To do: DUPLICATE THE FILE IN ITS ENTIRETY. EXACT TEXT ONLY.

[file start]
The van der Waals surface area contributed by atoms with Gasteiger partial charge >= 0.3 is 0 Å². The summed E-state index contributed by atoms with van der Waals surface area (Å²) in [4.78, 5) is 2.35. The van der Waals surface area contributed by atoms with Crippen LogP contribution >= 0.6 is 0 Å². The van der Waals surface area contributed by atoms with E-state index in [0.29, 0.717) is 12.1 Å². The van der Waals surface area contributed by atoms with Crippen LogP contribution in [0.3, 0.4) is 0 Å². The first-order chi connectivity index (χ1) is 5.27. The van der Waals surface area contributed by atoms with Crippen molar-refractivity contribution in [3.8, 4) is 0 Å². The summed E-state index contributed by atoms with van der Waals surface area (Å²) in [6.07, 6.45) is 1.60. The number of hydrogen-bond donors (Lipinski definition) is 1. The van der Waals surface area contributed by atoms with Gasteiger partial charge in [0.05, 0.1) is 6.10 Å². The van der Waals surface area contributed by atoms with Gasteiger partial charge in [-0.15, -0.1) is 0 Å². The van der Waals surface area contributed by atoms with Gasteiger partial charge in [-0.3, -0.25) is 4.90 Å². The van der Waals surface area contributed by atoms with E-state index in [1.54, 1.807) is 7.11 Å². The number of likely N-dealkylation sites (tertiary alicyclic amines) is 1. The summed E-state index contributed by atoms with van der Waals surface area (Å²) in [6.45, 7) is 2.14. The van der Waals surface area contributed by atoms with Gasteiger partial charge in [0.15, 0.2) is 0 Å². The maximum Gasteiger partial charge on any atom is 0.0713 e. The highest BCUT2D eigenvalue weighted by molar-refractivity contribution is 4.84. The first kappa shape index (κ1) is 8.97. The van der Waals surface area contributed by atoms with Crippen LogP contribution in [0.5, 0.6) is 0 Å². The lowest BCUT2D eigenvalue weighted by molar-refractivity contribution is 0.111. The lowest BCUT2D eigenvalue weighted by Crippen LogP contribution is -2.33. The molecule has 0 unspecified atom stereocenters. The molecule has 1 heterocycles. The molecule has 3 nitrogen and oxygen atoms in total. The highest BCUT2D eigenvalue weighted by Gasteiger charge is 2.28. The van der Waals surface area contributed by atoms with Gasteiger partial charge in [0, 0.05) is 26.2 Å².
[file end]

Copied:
The van der Waals surface area contributed by atoms with Gasteiger partial charge >= 0.3 is 0 Å². The summed E-state index contributed by atoms with van der Waals surface area (Å²) in [4.78, 5) is 2.35. The van der Waals surface area contributed by atoms with Crippen LogP contribution >= 0.6 is 0 Å². The van der Waals surface area contributed by atoms with E-state index in [0.29, 0.717) is 12.1 Å². The van der Waals surface area contributed by atoms with Crippen LogP contribution in [0.3, 0.4) is 0 Å². The first-order chi connectivity index (χ1) is 5.27. The van der Waals surface area contributed by atoms with Crippen molar-refractivity contribution in [3.8, 4) is 0 Å². The summed E-state index contributed by atoms with van der Waals surface area (Å²) in [6.07, 6.45) is 1.60. The number of hydrogen-bond donors (Lipinski definition) is 1. The van der Waals surface area contributed by atoms with Gasteiger partial charge in [0.05, 0.1) is 6.10 Å². The van der Waals surface area contributed by atoms with Gasteiger partial charge in [-0.15, -0.1) is 0 Å². The van der Waals surface area contributed by atoms with Gasteiger partial charge in [-0.3, -0.25) is 4.90 Å². The van der Waals surface area contributed by atoms with E-state index in [1.54, 1.807) is 7.11 Å². The number of likely N-dealkylation sites (tertiary alicyclic amines) is 1. The summed E-state index contributed by atoms with van der Waals surface area (Å²) in [6.45, 7) is 2.14. The van der Waals surface area contributed by atoms with Gasteiger partial charge in [0.15, 0.2) is 0 Å². The maximum Gasteiger partial charge on any atom is 0.0713 e. The highest BCUT2D eigenvalue weighted by molar-refractivity contribution is 4.84. The first kappa shape index (κ1) is 8.97. The van der Waals surface area contributed by atoms with Crippen LogP contribution in [0.5, 0.6) is 0 Å². The lowest BCUT2D eigenvalue weighted by molar-refractivity contribution is 0.111. The lowest BCUT2D eigenvalue weighted by Crippen LogP contribution is -2.33. The molecule has 0 unspecified atom stereocenters. The molecule has 1 heterocycles. The molecule has 3 nitrogen and oxygen atoms in total. The highest BCUT2D eigenvalue weighted by Gasteiger charge is 2.28. The van der Waals surface area contributed by atoms with Gasteiger partial charge in [0, 0.05) is 26.2 Å².